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Jorma Kaukonen will headline Blues Fest

June 03, 1998|By KATE COLEMAN

Playing at the Western Maryland Blues Fest is a "full circle in a lot of senses" for Jorma Kaukonen.

The guitarist, a founding member of Jefferson Airplane, will perform with keyboardist Pete Sears and guitarist Michael Falzarano - Hot Tuna's Jorma Kaukonen Trio - at The Maryland Theatre, Friday, June 5, at 8 p.m.

--cont from lifestyle--

Kaukonen, 58, considers this gig sort of a homecoming.

He was born in Washington, D.C., and spent part of his childhood in Pakistan and the Philippines because his father was in the U.S. Foreign Service. The family returned to the Chevy Chase, Md., and Northern Virginia area when he was 16.

Kaukonen also will be at home musically.

"The kind of music I play with the trio is nearest and dearest to my heart," he says.

Although there were no professional musicians in his family, Kaukonen says everybody played something. He took piano lessons as a kid, and briefly studied classical guitar. But that wasn't "his thing," so Kaukonen learned enough chords to play what he wanted to play - rockabilly songs.

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He met fellow student Jack Casady at Woodrow Wilson High School in Washington, D.C., and they played together in a teen garage band - the Triumphs.

Kaukonen attended Antioch College where he met friend and mentor, Ian Buchanan, and future blues man John Hammond, who performed at the 1996 Western Maryland Blues Fest.

It was then that Kaukonen learned to love and play traditional acoustic blues. On a work study semester in New York City, Kaukonen listened to the Rev. Gary Davis and adopted and developed his Piedmont-finger-picking-style of guitar.

Kaukonen and bassist Casady reunited when Kaukonen transferred to University of Santa Clara in 1961.

The folk scene was thriving in California. Janis Joplin and Jerry Garcia were there, and Kaukonen performed with them.

In 1965, with Paul Kantner and Marty Balin, the high school friends became Jefferson Airplane. With Grace Slick on board by 1966, they recorded nine top 20 albums and two top 10 singles. They played at both the Woodstock and Altamont festivals, and the acid-psychedelic band was named to the Rock and Roll Hall of Fame in 1996.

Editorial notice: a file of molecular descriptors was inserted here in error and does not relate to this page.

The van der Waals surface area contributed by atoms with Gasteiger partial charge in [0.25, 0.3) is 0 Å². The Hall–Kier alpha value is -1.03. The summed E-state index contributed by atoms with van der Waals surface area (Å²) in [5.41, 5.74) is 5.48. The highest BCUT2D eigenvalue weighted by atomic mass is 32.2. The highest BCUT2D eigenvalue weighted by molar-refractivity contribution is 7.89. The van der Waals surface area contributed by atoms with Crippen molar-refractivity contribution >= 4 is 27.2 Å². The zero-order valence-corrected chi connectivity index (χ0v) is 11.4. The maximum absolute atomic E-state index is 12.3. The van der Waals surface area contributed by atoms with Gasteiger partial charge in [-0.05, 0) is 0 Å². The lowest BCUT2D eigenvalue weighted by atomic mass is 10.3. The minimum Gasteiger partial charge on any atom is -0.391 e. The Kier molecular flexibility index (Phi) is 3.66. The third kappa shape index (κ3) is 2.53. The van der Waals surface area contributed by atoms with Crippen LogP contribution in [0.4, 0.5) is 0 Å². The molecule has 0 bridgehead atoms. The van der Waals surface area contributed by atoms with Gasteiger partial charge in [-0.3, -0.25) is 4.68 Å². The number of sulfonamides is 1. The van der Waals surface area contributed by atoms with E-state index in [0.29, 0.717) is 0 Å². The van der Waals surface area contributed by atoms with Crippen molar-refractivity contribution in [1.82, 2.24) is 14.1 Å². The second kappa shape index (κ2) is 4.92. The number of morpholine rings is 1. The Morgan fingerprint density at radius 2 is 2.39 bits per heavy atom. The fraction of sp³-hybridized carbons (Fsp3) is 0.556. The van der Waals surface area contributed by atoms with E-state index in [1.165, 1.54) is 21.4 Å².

Last month, the lives and careers of Kaukonen and Casady were the focus of a Rock and Roll Hall of Fame Museum showcase.

Kaukonen says he grew up on the Smithsonian and loves museums. He says the Rock and Roll Hall of Fame Museum is great and has an "aw, shucks," attitude about being regarded a legend and having a career that spans more than 30 years.

Kaukonen considers himself primarily a folk/blues musician and says he's excited about performing at the Western Maryland Blues Fest. Because of his rock 'n' roll and acid-drenched psychedelic reputation, he has not been called to play as many blues festivals as he'd like.

"I never want to stop playing on the road," he says.

This summer, with the opening of The Fur Peace Ranch Guitar Camp at his rural Ohio farm, Kaukonen's touring schedule will be lighter than his usual 200 nights a year. Kaukonen and members of Hot Tuna will teach, and guest instructors will include G.E. Smith, the 10-year front man for the "Saturday Night Live" band, and W.C. Handy Award-winner Rory Block, who performed at the 1997 Western Maryland Blues Fest.

In 1995 and 1996, Kaukonen toured in support of his solo recording, "The Land of Heroes." The album includes a song that is a combination of "ancestral memories" of Finland, the country from which Kaukonen's grandparents immigrated.

Kaukonen wrote another cut, the instrumental, "Do Not Go Gentle." He was inspired by his father's courage in overcoming damage done by a series of strokes.

His mother died last month. Kaukonen says she was 88 years old, had a great life and he and his brother were with her. The working title of a new composition is "Song for Our Mother."

Kaukonen says if he can do it without crying, he'll sing it for his Hagerstown audience.




see the Blues Fest schedule

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